• Wood that has a thin shell of solid wood around a powdery mass interior is a tell-tale sign of powderpost beetles. Conversely, carpenter ant nests will be a series of smooth “galleries” and tunnels.

    • See 2 previous
    • Michael Patton Michael Patton on Feb 21, 2019

      Lynn, I called my insurance company (USAA); unfortunately insect damage is not covered. I have an appointment set up for Saturday to have a pest control inspector come by; he will call tomorrow to set up a time for Saturday. thanks again for all your help. Mike

  • PJ Kovie PJ Kovie on Feb 19, 2019

    My first thought would be "Carpenter Bees" or bumble bees. They usually make nice round holes around a half an inch in diameter.

    • See 1 previous
    • Lynn Sorrell Lynn Sorrell on Feb 21, 2019

      no ; they stay close to outside opening so they can come & go easily

  • Columbia GB Columbia GB on Feb 20, 2019

    This looks like something happening with the nails used to attach the flooring to the beams. Evenly spaced, always over the beam. Could be a chemical reaction with the type of nails used that is destroying the wood and friction from walking on the floor is creating the black dust ( another red flag) you see which may be the wood or even the nail deteriorating.

  • Candi Candi on Feb 20, 2019

    What ever pest it is you need to get a professional ASAP! I would be really worried!

  • Jeanette S Jeanette S on Feb 20, 2019


    This is a time you don't "ask a friend" but "ask a Professional!'

  • Jan Clark Jan Clark on Feb 20, 2019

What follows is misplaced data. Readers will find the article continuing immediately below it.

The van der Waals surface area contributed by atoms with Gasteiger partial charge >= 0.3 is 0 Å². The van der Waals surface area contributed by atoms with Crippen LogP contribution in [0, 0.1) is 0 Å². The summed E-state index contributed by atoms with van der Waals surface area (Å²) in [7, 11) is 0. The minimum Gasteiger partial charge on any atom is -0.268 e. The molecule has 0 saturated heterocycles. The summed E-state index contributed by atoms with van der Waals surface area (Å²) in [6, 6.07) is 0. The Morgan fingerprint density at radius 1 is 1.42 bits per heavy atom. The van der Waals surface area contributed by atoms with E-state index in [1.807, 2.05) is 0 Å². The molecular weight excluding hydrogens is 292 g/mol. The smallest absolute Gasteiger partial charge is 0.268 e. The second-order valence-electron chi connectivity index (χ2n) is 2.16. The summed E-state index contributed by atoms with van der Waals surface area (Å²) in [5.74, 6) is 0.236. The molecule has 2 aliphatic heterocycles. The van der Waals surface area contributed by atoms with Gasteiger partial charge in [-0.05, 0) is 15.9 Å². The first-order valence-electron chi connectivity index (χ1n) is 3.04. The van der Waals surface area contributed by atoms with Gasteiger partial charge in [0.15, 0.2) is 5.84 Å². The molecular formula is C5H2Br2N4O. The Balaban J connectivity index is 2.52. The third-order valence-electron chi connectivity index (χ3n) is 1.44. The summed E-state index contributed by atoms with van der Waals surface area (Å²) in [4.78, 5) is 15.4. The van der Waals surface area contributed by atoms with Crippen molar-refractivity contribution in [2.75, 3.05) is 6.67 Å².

I agree with everyone who's thought is this is a man-made issue. How new is your home? Is it possible that the builder (or someone else?) pulled nails from these spots in the floor above and left a void which has now allowed the chip board floor to disintegrate in those specific areas? Difficult to photo, I know, but you can see what's going on better than Hometalkers can. I would watch this area for another month and see if there is any further deterioration - and if it is in a uniform pattern with what has already occurred. You can also test the area for extensive damage with a few taps of a hammer. If nothing happens, wood filler will plug the holes.

    • See 3 previous
    • Michael Patton Michael Patton on Feb 21, 2019

      the home is about 4 years old; the reason I think it is insect damage is because of these bugs which I have found on the floor that look a lot like powder post beetles.

  • Joy30150932 Joy30150932 on Feb 20, 2019

    I would immediately spray the area with a bug spray and see what happens. If it continues in other areas then get someone immediately to remediate the problem.

  • DesertRose DesertRose on Feb 20, 2019

    When I see holes like that I think of carpenter bees. Is there a way they are getting into your cellar? They build nest in wood. I would spray them with bee killer deep into the hole.

    • See 2 previous
    • Lynn Sorrell Lynn Sorrell on Feb 21, 2019